It seems to me impossible to say much of importance about the trilogy in a short review. Ray and cinematographer Subrata Mitra create a luminous world wholly affirmative of nature and the human being’s place within it. The orchestrations by sitar maestro Ravi Shankar are superbly supportive of the film, without manipulating the spectator. My one quibble here – and it has nothing to do with the judgments of either Ray or Shankar – is one’s over-familiarity with Indian music if one was around in the 60s. So many rock bands, including the Beatles, did versions of “raga rock” when many of us were steeped in pot-induced mysticism. The experience coarsened us, at least me, to experiencing Indian music and its centrality to Indian/Bengali culture in general. But one can, I think, re-learn Shankar and his music; his extraordinary use of woodwinds in the trilogy’s scores is most astonishingly well-considered.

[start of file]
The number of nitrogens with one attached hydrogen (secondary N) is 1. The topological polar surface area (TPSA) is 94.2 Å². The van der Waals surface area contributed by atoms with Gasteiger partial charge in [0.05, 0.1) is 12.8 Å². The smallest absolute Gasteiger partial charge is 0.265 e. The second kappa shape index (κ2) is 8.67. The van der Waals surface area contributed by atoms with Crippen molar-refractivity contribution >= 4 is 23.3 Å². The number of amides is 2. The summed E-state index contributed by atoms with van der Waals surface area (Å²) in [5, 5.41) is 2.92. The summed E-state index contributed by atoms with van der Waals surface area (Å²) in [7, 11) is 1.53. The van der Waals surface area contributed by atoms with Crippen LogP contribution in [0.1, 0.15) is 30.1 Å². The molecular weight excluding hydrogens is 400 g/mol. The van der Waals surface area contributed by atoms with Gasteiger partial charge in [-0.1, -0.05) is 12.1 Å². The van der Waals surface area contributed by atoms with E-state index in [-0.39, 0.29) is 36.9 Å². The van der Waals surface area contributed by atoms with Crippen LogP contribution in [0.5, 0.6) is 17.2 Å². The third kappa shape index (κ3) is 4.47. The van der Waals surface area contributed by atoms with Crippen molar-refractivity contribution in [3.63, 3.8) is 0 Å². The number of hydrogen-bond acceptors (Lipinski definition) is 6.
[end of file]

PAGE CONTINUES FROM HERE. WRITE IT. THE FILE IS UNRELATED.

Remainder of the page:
We need to note that Ray is not only Indian but Bengali, Bengal having a privileged cultural place within Indian history, producing a renaissance not unlike those in Northern Europe and Italy during the quattrocento. A renewed faith in the human being, and the human as the heart of the spiritual, became central to Bengali art. Atheism and emphasis on the scientific method also gained prominence during this epoch (the nineteenth century, arguably to the present), amazing for a nation that gave birth to a half-dozen religions. Rabindranath Tagore, a key source for Ray, was one of the major authors of the Bengali Renaissance. Tagore was reform-minded at all social and cultural levels; he rebuked Gandhi for his insistent religiosity. It is reasonable to say, based on the evidence, that Ray did for Bengali/Indian cinema what Bresson, De Sica, Dumont, and others did for European cinema. The “neorealists” were rightfully applauded for their social concerns, but the focus on a stripped-down style (filled with artifice of course) neglects a stylistic lineage dating to the renaissance. Does the face of Antonio Ricci in Bicycle Thieves (1948) recall anything but the portraiture of Cellini? The utter beauty of the adult Apu reminds us how cultural tendencies, regardless of how separated by geography, manifest themselves with constancy, as the human/erotic fights a war with death.